To stop taking drugs and/or alcohol when you have developed a physical dependency is not easy or comfortable and sometimes, depending on the substance, how much and how long you have been using, as well as other factors, it can be dangerous and even life threatening. An assessment by a medical professional and, if deemed necessary, medical detox (detoxification) is critical for anyone stopping the use of an addictive substance and is an essential part of treatment.
Because denial is part of addiction, many people suffering from addiction minimize the extent of their dependency, telling themselves and others “I’m not that bad.” It is very important to be completely honest with the admission counselors and medical professionals about what, how much and how often you are using when considering treatment. If someone has been using more than they are aware of, or are willing to admit to, they can be in real danger of seizures, high blood pressure and other life threatening conditions, especially with alcohol and tranquilizers like Xanex, Valium and other similar medications. Symptoms of alcohol withdrawal can begin as early as two to six hours after the last drink. The symptoms can range from mild anxiety and shakiness to severe complications, such as seizures and delirium tremens, often called the DTs, with symptoms of confusion, hallucinations, rapid heartbeat, and fever. These may be deadly and require immediate medical attention. Some estimates report the death rate from DTs ranges from 1% to 5% and according to a 1998 National Institute on Alcohol Abuse and Alcoholism study by Louis A. Trevisan, M.D., Nashaat Boutros, M.D., Ismene L. Petrakis, M.D., and John H. Krystal, M.D. entitled Complications of Alcohol Withdrawal Pathophysiological Insights, “serious withdrawal symptoms occur in approximately 10 percent of patients.” Prior episodes of withdrawal can also increase a person’s risk.
In detox the patient is monitored carefully and given medications to assist in the process, keeping them safe and as comfortable as possible. Some physical and emotional discomfort is to be expected, but it will start to get better within a few days or a week or two. That is the acute phase of withdrawal. After the acute phase has past, usually after a few days or weeks, the Post Acute Withdrawal phase begins. It is commonly referred to as PAWS (Post Acute Withdrawal Syndrome) and is a variety of symptoms that are often more emotional than physical. Anxiety, mood swings, sleep disturbance and insomnia, difficulty concentrating, memory impairment, coordination problems and emotional overreactions or numbness, along with cravings, are some of the commonly reported symptoms. It is important to get treatment and learn ways to cope and manage PAWS to help prevent relapse.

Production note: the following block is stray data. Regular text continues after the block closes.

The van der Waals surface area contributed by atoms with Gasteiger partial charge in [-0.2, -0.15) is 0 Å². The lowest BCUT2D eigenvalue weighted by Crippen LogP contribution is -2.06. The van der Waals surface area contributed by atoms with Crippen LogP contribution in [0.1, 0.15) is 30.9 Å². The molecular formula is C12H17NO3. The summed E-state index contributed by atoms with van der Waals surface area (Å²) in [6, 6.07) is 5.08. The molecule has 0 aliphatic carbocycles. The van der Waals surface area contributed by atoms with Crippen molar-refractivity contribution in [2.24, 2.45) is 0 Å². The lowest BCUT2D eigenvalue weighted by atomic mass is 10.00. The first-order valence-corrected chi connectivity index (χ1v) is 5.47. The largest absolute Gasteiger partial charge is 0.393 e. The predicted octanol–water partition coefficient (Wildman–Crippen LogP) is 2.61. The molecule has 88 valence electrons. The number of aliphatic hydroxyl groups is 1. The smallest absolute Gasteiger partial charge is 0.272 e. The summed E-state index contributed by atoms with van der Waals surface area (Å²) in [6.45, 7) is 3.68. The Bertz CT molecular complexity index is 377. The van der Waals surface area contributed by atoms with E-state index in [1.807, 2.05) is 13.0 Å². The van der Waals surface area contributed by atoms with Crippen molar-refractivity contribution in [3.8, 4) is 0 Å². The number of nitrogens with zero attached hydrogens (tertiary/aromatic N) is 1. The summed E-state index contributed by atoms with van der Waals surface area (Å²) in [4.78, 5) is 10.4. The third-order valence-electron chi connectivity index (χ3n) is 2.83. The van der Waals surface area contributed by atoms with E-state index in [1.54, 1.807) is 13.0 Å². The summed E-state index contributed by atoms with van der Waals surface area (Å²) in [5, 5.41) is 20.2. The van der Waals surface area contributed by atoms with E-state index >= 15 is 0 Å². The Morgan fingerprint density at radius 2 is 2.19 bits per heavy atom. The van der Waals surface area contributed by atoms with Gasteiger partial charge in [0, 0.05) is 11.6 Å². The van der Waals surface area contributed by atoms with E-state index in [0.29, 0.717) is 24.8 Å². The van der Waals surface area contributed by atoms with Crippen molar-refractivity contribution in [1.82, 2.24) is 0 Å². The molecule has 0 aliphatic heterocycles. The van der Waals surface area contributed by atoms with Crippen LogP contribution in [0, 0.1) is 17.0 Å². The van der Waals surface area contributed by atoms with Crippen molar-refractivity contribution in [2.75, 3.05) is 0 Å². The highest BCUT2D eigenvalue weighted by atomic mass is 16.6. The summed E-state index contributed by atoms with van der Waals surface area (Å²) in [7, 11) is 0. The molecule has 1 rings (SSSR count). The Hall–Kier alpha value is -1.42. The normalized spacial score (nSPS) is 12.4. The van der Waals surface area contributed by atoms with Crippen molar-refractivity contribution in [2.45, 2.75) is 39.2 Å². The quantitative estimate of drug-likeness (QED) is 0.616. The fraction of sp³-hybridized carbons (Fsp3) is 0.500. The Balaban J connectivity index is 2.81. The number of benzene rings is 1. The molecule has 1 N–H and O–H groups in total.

PAWS can continue off and on for two years, or even more in some cases, and comes in waves. At first the waves of symptoms are much closer together, almost constant, and then as the person stays clean and sober they lessen in frequency and duration. It is not unusual, however to have a day or two, long into sobriety, where some of the symptoms return and you feel like you are brand new in sobriety all over again. It is helpful to remember that “this too shall pass” and that in a day or two you will feel better again. Getting through PAWS is part of the process and the only way to get through it is to hang in there, don’t use, go to meetings, speak to your sponsor and sober supports and use the other coping skills you learn in treatment. If symptoms persist, seek professional help.
At Beachway we incorporate a holistic approach that addresses the symptoms of PAWS and educates our clients in coping skills to manage their symptoms, as they move forward in sobriety. In addition, a medical and therapeutic approach utilizing the latest research and technologies is applied to assist in getting through the toughest part of the recovery process. Your recovery, health and well being is our highest priority and with the right guidance and support you can recover!
This post was written and contributed by Elizabeth Ossip, LCSW